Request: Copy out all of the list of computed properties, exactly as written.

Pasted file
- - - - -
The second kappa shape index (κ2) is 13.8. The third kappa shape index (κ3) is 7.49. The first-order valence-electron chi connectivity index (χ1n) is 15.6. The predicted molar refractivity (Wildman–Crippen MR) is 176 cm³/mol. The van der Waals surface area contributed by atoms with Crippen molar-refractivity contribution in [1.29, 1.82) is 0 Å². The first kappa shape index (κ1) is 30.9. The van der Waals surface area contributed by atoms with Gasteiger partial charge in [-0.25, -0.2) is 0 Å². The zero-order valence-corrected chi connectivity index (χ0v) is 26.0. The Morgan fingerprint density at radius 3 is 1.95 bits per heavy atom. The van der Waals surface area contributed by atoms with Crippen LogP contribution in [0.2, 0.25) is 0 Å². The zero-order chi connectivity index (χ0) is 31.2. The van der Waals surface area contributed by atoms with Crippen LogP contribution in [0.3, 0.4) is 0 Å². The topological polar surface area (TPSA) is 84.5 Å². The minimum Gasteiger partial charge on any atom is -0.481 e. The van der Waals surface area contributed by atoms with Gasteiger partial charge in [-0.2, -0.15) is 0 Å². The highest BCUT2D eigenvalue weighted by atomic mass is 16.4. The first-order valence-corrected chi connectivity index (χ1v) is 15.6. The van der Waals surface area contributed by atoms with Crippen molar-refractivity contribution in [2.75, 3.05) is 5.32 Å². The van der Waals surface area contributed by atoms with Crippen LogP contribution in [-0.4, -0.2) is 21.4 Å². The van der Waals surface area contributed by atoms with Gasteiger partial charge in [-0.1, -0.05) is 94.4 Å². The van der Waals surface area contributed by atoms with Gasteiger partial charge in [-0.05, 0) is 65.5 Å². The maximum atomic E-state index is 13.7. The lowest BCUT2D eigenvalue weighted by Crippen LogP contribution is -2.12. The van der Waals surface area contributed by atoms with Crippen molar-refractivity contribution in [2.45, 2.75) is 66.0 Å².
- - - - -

The second kappa shape index (κ2) is 13.8. The third kappa shape index (κ3) is 7.49. The first-order valence-electron chi connectivity index (χ1n) is 15.6. The predicted molar refractivity (Wildman–Crippen MR) is 176 cm³/mol. The van der Waals surface area contributed by atoms with Crippen molar-refractivity contribution in [1.29, 1.82) is 0 Å². The first kappa shape index (κ1) is 30.9. The van der Waals surface area contributed by atoms with Gasteiger partial charge in [-0.25, -0.2) is 0 Å². The zero-order valence-corrected chi connectivity index (χ0v) is 26.0. The Morgan fingerprint density at radius 3 is 1.95 bits per heavy atom. The van der Waals surface area contributed by atoms with Crippen LogP contribution in [0.2, 0.25) is 0 Å². The zero-order chi connectivity index (χ0) is 31.2. The van der Waals surface area contributed by atoms with Crippen LogP contribution in [0.3, 0.4) is 0 Å². The topological polar surface area (TPSA) is 84.5 Å². The minimum Gasteiger partial charge on any atom is -0.481 e. The van der Waals surface area contributed by atoms with Gasteiger partial charge in [-0.2, -0.15) is 0 Å². The highest BCUT2D eigenvalue weighted by atomic mass is 16.4. The first-order valence-corrected chi connectivity index (χ1v) is 15.6. The van der Waals surface area contributed by atoms with Crippen molar-refractivity contribution in [2.75, 3.05) is 5.32 Å². The van der Waals surface area contributed by atoms with Crippen LogP contribution in [-0.4, -0.2) is 21.4 Å². The van der Waals surface area contributed by atoms with Gasteiger partial charge in [-0.1, -0.05) is 94.4 Å². The van der Waals surface area contributed by atoms with Gasteiger partial charge in [-0.05, 0) is 65.5 Å². The maximum atomic E-state index is 13.7. The lowest BCUT2D eigenvalue weighted by Crippen LogP contribution is -2.12. The van der Waals surface area contributed by atoms with Crippen molar-refractivity contribution in [2.45, 2.75) is 66.0 Å².